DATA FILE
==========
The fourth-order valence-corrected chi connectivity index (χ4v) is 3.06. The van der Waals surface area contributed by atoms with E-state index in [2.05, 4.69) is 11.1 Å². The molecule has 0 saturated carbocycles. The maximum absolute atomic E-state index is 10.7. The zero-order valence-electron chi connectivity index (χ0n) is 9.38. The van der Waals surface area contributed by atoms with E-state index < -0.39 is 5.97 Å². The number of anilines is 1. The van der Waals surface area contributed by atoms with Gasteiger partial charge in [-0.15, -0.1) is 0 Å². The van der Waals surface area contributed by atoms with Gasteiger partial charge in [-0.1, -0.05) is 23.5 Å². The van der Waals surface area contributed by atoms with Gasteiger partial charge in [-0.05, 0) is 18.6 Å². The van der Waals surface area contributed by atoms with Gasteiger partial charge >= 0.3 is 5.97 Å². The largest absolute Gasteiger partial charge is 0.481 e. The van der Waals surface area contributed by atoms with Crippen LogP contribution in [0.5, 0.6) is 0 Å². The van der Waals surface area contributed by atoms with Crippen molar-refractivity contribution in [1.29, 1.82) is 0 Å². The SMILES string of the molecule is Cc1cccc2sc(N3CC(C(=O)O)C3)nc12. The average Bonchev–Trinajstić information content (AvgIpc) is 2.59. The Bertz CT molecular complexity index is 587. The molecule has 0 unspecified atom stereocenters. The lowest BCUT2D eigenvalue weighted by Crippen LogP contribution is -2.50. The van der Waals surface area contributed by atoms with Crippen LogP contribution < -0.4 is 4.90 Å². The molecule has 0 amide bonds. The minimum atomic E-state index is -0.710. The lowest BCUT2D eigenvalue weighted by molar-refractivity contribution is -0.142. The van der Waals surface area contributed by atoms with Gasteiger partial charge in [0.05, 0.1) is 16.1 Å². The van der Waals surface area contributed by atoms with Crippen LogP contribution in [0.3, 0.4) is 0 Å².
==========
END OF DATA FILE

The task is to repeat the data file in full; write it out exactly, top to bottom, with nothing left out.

The fourth-order valence-corrected chi connectivity index (χ4v) is 3.06. The van der Waals surface area contributed by atoms with E-state index in [2.05, 4.69) is 11.1 Å². The molecule has 0 saturated carbocycles. The maximum absolute atomic E-state index is 10.7. The zero-order valence-electron chi connectivity index (χ0n) is 9.38. The van der Waals surface area contributed by atoms with E-state index < -0.39 is 5.97 Å². The number of anilines is 1. The van der Waals surface area contributed by atoms with Gasteiger partial charge in [-0.15, -0.1) is 0 Å². The van der Waals surface area contributed by atoms with Gasteiger partial charge in [-0.1, -0.05) is 23.5 Å². The van der Waals surface area contributed by atoms with Gasteiger partial charge in [-0.05, 0) is 18.6 Å². The van der Waals surface area contributed by atoms with Gasteiger partial charge >= 0.3 is 5.97 Å². The largest absolute Gasteiger partial charge is 0.481 e. The van der Waals surface area contributed by atoms with Crippen LogP contribution in [0.5, 0.6) is 0 Å². The van der Waals surface area contributed by atoms with Crippen molar-refractivity contribution in [1.29, 1.82) is 0 Å². The SMILES string of the molecule is Cc1cccc2sc(N3CC(C(=O)O)C3)nc12. The average Bonchev–Trinajstić information content (AvgIpc) is 2.59. The Bertz CT molecular complexity index is 587. The molecule has 0 unspecified atom stereocenters. The lowest BCUT2D eigenvalue weighted by Crippen LogP contribution is -2.50. The van der Waals surface area contributed by atoms with Crippen LogP contribution < -0.4 is 4.90 Å². The molecule has 0 amide bonds. The minimum atomic E-state index is -0.710. The lowest BCUT2D eigenvalue weighted by molar-refractivity contribution is -0.142. The van der Waals surface area contributed by atoms with Gasteiger partial charge in [0.05, 0.1) is 16.1 Å². The van der Waals surface area contributed by atoms with Crippen LogP contribution in [0.3, 0.4) is 0 Å².